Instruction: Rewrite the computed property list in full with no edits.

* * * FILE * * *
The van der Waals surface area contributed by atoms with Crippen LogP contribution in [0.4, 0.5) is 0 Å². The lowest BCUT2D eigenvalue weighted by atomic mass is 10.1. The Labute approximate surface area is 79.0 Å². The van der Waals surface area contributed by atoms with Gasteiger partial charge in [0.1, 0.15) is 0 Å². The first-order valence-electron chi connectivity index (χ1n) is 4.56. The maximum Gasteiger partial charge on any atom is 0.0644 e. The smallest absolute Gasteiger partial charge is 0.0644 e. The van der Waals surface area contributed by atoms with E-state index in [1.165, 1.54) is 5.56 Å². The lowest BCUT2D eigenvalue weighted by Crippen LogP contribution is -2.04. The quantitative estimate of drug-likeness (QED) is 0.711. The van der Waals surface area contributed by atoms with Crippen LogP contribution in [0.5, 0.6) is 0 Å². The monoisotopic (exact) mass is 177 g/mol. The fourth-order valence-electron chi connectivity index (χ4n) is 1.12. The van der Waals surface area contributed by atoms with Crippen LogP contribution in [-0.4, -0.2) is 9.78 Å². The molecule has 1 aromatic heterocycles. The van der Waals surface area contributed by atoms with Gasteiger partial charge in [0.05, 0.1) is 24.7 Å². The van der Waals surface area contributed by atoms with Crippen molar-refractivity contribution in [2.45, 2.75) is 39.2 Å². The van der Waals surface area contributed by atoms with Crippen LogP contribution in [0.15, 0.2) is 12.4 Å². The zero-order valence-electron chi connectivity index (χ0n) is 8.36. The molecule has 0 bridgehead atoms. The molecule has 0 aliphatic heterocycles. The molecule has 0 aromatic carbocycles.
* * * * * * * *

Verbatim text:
The van der Waals surface area contributed by atoms with Crippen LogP contribution in [0.4, 0.5) is 0 Å². The lowest BCUT2D eigenvalue weighted by atomic mass is 10.1. The Labute approximate surface area is 79.0 Å². The van der Waals surface area contributed by atoms with Gasteiger partial charge in [0.1, 0.15) is 0 Å². The first-order valence-electron chi connectivity index (χ1n) is 4.56. The maximum Gasteiger partial charge on any atom is 0.0644 e. The smallest absolute Gasteiger partial charge is 0.0644 e. The van der Waals surface area contributed by atoms with E-state index in [1.165, 1.54) is 5.56 Å². The lowest BCUT2D eigenvalue weighted by Crippen LogP contribution is -2.04. The quantitative estimate of drug-likeness (QED) is 0.711. The van der Waals surface area contributed by atoms with Crippen LogP contribution in [0.5, 0.6) is 0 Å². The monoisotopic (exact) mass is 177 g/mol. The fourth-order valence-electron chi connectivity index (χ4n) is 1.12. The van der Waals surface area contributed by atoms with Crippen LogP contribution in [-0.4, -0.2) is 9.78 Å². The molecule has 1 aromatic heterocycles. The van der Waals surface area contributed by atoms with Gasteiger partial charge in [0.05, 0.1) is 24.7 Å². The van der Waals surface area contributed by atoms with Crippen molar-refractivity contribution in [2.45, 2.75) is 39.2 Å². The van der Waals surface area contributed by atoms with Crippen LogP contribution in [0.15, 0.2) is 12.4 Å². The zero-order valence-electron chi connectivity index (χ0n) is 8.36. The molecule has 0 bridgehead atoms. The molecule has 0 aliphatic heterocycles. The molecule has 0 aromatic carbocycles.